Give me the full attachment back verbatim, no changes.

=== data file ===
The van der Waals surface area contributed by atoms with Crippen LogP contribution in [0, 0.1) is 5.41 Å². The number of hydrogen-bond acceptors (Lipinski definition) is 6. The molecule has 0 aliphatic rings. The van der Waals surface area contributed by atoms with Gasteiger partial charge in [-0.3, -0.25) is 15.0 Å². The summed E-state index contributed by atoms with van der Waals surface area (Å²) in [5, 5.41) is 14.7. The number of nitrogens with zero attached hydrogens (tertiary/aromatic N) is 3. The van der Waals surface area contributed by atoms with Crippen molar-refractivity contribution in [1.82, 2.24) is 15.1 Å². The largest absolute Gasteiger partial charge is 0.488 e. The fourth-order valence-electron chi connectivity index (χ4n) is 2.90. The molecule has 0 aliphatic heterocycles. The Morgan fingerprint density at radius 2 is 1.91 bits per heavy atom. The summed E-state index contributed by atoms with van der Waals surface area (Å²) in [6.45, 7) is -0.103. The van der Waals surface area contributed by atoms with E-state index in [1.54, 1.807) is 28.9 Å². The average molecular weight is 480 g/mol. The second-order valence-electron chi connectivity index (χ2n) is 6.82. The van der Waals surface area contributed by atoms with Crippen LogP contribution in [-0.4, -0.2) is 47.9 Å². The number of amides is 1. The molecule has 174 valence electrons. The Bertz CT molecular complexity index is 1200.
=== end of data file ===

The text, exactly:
The van der Waals surface area contributed by atoms with Crippen LogP contribution in [0, 0.1) is 5.41 Å². The number of hydrogen-bond acceptors (Lipinski definition) is 6. The molecule has 0 aliphatic rings. The van der Waals surface area contributed by atoms with Gasteiger partial charge in [-0.3, -0.25) is 15.0 Å². The summed E-state index contributed by atoms with van der Waals surface area (Å²) in [5, 5.41) is 14.7. The number of nitrogens with zero attached hydrogens (tertiary/aromatic N) is 3. The van der Waals surface area contributed by atoms with Crippen molar-refractivity contribution in [1.82, 2.24) is 15.1 Å². The largest absolute Gasteiger partial charge is 0.488 e. The fourth-order valence-electron chi connectivity index (χ4n) is 2.90. The molecule has 0 aliphatic heterocycles. The Morgan fingerprint density at radius 2 is 1.91 bits per heavy atom. The summed E-state index contributed by atoms with van der Waals surface area (Å²) in [6.45, 7) is -0.103. The van der Waals surface area contributed by atoms with E-state index in [1.54, 1.807) is 28.9 Å². The average molecular weight is 480 g/mol. The second-order valence-electron chi connectivity index (χ2n) is 6.82. The van der Waals surface area contributed by atoms with Crippen LogP contribution in [-0.4, -0.2) is 47.9 Å². The number of amides is 1. The molecule has 174 valence electrons. The Bertz CT molecular complexity index is 1200.